Description: Winner of the Max Ritvo Poetry Prize, The Milk Hours is an elegant debut that searches widely to ask what it means to exist in a state of loss.
“We lived overlooking the walls overlooking the cemetery.” So begins the title poem of this collection, whose recursive temporality is filled with living, grieving things, punctuated by an unseen world of roots, bodies, and concealed histories. Like a cemetery, too, The Milk Hours sets unlikely neighbors alongside each other: Hegel and Murakami, Melville and the Persian astronomer al-Sufi, enacting a transhistorical poetics even as it brims with intimacy. These are poems of frequent swerves and transformations, which never stray far from an engagement with science, geography, art, and aesthetics, nor from the dream logic that motivates their incessant investigations.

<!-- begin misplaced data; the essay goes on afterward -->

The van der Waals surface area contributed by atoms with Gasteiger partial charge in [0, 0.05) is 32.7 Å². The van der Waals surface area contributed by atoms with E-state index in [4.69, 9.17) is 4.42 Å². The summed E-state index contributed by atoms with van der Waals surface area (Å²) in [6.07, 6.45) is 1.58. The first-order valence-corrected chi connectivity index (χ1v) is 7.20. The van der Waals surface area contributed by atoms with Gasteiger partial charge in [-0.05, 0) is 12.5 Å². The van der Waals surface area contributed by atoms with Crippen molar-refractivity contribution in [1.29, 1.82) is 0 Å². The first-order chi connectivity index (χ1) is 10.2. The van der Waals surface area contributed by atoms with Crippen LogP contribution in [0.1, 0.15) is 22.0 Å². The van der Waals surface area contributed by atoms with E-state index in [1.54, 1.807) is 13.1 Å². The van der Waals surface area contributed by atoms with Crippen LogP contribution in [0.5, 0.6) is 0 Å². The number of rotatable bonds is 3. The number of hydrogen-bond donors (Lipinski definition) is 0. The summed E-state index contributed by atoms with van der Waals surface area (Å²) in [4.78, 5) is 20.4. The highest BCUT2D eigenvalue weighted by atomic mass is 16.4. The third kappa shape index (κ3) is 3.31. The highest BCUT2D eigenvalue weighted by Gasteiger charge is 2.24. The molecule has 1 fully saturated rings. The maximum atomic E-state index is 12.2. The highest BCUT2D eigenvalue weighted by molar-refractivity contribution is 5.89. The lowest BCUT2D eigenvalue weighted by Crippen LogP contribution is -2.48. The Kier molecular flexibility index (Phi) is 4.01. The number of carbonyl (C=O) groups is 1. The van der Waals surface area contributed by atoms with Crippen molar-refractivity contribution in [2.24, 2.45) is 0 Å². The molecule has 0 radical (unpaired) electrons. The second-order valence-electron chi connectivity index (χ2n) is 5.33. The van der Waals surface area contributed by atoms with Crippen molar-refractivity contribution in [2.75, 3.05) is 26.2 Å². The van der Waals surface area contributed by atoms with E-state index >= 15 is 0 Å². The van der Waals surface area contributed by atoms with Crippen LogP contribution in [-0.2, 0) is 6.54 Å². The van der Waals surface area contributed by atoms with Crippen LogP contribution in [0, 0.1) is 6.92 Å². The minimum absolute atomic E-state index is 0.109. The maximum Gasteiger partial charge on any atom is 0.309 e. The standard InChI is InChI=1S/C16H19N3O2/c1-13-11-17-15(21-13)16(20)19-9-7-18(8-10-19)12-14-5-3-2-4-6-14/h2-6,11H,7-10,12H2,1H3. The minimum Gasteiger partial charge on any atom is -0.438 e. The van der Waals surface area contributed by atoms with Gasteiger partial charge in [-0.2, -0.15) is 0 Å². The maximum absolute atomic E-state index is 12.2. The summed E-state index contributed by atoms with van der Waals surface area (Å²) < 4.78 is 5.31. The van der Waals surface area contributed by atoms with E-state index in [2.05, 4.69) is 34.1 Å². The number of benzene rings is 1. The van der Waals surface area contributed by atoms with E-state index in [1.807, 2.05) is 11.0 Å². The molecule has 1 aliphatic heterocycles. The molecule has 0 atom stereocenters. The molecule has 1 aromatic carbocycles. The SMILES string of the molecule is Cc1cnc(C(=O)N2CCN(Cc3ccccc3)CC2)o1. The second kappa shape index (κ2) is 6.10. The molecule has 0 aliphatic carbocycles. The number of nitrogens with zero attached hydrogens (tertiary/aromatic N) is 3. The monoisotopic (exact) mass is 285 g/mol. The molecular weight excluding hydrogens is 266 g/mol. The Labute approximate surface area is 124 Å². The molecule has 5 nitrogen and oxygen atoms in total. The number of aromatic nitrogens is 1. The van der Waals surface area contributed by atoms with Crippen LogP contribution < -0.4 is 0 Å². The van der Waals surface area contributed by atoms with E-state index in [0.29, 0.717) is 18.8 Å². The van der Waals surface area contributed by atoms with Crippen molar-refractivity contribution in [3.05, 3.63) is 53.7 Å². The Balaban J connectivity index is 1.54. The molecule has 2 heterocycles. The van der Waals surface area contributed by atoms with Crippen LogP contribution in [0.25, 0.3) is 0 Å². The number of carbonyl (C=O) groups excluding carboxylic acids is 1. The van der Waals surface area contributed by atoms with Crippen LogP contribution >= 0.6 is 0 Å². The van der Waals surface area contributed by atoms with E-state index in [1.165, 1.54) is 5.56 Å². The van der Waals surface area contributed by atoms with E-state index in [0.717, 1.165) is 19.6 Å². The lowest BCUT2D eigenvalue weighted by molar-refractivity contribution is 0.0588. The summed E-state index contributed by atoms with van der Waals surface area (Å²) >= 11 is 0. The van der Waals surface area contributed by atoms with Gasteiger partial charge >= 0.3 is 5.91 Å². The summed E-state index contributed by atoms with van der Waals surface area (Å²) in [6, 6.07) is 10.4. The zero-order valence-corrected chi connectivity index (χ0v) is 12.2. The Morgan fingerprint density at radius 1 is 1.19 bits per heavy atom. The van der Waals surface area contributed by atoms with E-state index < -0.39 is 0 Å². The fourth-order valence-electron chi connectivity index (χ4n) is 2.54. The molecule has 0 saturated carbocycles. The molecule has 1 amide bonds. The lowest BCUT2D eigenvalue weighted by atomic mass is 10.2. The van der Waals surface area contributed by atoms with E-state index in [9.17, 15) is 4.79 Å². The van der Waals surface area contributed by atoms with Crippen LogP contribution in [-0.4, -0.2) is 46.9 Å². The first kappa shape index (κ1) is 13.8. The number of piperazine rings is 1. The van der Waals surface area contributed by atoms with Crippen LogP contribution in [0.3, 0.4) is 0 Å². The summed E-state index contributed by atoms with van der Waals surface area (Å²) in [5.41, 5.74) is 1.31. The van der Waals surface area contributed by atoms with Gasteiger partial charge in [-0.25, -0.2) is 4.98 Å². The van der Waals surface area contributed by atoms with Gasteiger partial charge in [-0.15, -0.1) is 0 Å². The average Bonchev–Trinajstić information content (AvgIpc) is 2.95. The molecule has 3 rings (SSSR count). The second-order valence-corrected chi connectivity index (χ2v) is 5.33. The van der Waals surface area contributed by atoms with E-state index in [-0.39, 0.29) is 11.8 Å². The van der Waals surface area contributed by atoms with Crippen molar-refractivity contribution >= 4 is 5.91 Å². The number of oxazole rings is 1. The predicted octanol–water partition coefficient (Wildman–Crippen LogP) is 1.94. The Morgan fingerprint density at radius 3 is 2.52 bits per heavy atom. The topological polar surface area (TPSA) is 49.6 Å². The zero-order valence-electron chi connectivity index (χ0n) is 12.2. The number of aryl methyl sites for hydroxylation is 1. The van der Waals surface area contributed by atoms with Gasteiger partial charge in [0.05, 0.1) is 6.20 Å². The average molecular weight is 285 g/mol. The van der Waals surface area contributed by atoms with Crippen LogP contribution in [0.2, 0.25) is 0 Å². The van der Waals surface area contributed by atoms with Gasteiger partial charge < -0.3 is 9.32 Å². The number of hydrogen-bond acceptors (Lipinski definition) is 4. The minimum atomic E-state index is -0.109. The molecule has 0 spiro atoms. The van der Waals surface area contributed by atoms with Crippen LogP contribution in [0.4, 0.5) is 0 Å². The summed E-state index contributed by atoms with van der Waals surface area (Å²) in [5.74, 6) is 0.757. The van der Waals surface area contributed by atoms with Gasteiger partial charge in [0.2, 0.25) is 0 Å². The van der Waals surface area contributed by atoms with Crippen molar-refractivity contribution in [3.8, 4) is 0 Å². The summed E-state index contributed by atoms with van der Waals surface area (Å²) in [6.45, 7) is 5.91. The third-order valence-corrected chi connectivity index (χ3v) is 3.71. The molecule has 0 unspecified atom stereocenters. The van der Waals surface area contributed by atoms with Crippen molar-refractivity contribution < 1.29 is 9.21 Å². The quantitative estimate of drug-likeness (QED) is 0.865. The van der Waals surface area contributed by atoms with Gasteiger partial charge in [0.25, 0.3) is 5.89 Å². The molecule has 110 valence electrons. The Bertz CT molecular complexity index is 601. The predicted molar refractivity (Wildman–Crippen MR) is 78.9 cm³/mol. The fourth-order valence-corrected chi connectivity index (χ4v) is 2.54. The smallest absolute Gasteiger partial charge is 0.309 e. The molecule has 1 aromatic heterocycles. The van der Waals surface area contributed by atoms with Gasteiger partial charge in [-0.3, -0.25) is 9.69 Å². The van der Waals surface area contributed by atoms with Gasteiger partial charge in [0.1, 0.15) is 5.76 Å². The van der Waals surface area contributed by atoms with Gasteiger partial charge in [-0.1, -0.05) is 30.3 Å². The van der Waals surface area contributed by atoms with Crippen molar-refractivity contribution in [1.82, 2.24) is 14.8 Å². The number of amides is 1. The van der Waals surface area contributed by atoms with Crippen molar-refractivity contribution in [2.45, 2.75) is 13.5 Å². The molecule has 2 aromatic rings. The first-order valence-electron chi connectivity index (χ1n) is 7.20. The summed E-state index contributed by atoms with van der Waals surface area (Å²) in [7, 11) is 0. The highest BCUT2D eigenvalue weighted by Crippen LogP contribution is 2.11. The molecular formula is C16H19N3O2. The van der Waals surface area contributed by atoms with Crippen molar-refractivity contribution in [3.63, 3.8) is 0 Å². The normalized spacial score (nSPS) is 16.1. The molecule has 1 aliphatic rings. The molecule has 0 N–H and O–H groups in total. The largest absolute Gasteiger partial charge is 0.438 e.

Indeed, while John James begins with the biographical–the haunting loss of a father in childhood, the exhausted hours of early fatherhood–the questions that emerge from his poetic synthesis are both timely and universal: what is it to be human in an era where nature and culture have fused? To live in a time of political and environmental upheaval, of both personal and public loss? How do we make meaning, and to whom–or what–do we turn, when such boundaries so radically collapse?
Pixel Boy in Poetry World by S.T. Cartledge
Description: Pixel Boy in Poetry World tells the story of a common hero thrust into a world beyond his intended creation. As he attempts to understand how or why he’s come to exist in Poetry World, the world itself begins to shift and distort in ways that defy any console, game, or pixelled reality.